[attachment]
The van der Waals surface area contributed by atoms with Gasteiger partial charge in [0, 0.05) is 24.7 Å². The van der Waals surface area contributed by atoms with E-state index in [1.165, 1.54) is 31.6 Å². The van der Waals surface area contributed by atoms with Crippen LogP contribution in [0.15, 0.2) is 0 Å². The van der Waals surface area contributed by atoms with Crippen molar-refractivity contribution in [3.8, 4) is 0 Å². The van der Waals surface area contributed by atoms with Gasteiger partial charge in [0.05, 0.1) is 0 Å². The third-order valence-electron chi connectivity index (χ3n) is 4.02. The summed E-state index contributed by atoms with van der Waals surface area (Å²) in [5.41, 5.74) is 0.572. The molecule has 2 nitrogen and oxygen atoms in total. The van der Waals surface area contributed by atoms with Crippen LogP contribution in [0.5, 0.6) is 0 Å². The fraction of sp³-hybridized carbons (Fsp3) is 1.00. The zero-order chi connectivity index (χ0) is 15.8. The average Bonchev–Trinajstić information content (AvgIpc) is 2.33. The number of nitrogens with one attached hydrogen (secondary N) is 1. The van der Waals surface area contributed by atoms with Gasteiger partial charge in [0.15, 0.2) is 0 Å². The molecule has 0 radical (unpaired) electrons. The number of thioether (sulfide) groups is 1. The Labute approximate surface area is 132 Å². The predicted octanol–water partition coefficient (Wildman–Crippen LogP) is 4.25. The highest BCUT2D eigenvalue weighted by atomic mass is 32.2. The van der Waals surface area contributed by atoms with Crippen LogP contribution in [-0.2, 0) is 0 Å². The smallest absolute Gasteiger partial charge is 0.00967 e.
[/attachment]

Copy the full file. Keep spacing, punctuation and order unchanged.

The van der Waals surface area contributed by atoms with Gasteiger partial charge in [0, 0.05) is 24.7 Å². The van der Waals surface area contributed by atoms with E-state index in [1.165, 1.54) is 31.6 Å². The van der Waals surface area contributed by atoms with Crippen LogP contribution in [0.15, 0.2) is 0 Å². The van der Waals surface area contributed by atoms with Crippen molar-refractivity contribution in [3.8, 4) is 0 Å². The van der Waals surface area contributed by atoms with Gasteiger partial charge in [0.05, 0.1) is 0 Å². The third-order valence-electron chi connectivity index (χ3n) is 4.02. The summed E-state index contributed by atoms with van der Waals surface area (Å²) in [5.41, 5.74) is 0.572. The molecule has 2 nitrogen and oxygen atoms in total. The van der Waals surface area contributed by atoms with Crippen LogP contribution in [0.5, 0.6) is 0 Å². The fraction of sp³-hybridized carbons (Fsp3) is 1.00. The zero-order chi connectivity index (χ0) is 15.8. The average Bonchev–Trinajstić information content (AvgIpc) is 2.33. The number of nitrogens with one attached hydrogen (secondary N) is 1. The van der Waals surface area contributed by atoms with Gasteiger partial charge in [0.15, 0.2) is 0 Å². The molecule has 0 radical (unpaired) electrons. The number of thioether (sulfide) groups is 1. The Labute approximate surface area is 132 Å². The predicted octanol–water partition coefficient (Wildman–Crippen LogP) is 4.25. The highest BCUT2D eigenvalue weighted by atomic mass is 32.2. The van der Waals surface area contributed by atoms with Crippen LogP contribution in [-0.2, 0) is 0 Å². The smallest absolute Gasteiger partial charge is 0.00967 e.